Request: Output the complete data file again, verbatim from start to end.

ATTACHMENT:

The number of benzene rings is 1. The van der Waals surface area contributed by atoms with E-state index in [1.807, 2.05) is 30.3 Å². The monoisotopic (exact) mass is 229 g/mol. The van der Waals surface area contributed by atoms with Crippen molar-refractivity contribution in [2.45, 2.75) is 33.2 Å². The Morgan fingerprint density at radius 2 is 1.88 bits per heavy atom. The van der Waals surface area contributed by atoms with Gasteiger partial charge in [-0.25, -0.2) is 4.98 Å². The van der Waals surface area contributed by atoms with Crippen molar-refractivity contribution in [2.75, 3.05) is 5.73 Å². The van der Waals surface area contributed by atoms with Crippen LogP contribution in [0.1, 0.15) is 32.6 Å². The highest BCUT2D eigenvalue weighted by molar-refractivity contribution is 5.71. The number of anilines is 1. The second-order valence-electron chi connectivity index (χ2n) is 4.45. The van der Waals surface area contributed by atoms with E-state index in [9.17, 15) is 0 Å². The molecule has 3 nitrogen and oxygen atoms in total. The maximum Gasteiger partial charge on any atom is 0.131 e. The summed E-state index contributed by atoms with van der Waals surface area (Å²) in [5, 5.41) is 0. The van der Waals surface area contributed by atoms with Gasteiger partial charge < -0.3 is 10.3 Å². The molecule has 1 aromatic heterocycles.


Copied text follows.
The number of benzene rings is 1. The van der Waals surface area contributed by atoms with E-state index in [1.807, 2.05) is 30.3 Å². The monoisotopic (exact) mass is 229 g/mol. The van der Waals surface area contributed by atoms with Crippen molar-refractivity contribution in [2.45, 2.75) is 33.2 Å². The Morgan fingerprint density at radius 2 is 1.88 bits per heavy atom. The van der Waals surface area contributed by atoms with Gasteiger partial charge in [-0.25, -0.2) is 4.98 Å². The van der Waals surface area contributed by atoms with Crippen molar-refractivity contribution in [2.75, 3.05) is 5.73 Å². The van der Waals surface area contributed by atoms with Crippen LogP contribution in [0.1, 0.15) is 32.6 Å². The highest BCUT2D eigenvalue weighted by molar-refractivity contribution is 5.71. The number of anilines is 1. The second-order valence-electron chi connectivity index (χ2n) is 4.45. The van der Waals surface area contributed by atoms with E-state index in [9.17, 15) is 0 Å². The molecule has 3 nitrogen and oxygen atoms in total. The maximum Gasteiger partial charge on any atom is 0.131 e. The summed E-state index contributed by atoms with van der Waals surface area (Å²) in [5, 5.41) is 0. The van der Waals surface area contributed by atoms with Gasteiger partial charge < -0.3 is 10.3 Å². The molecule has 1 aromatic heterocycles.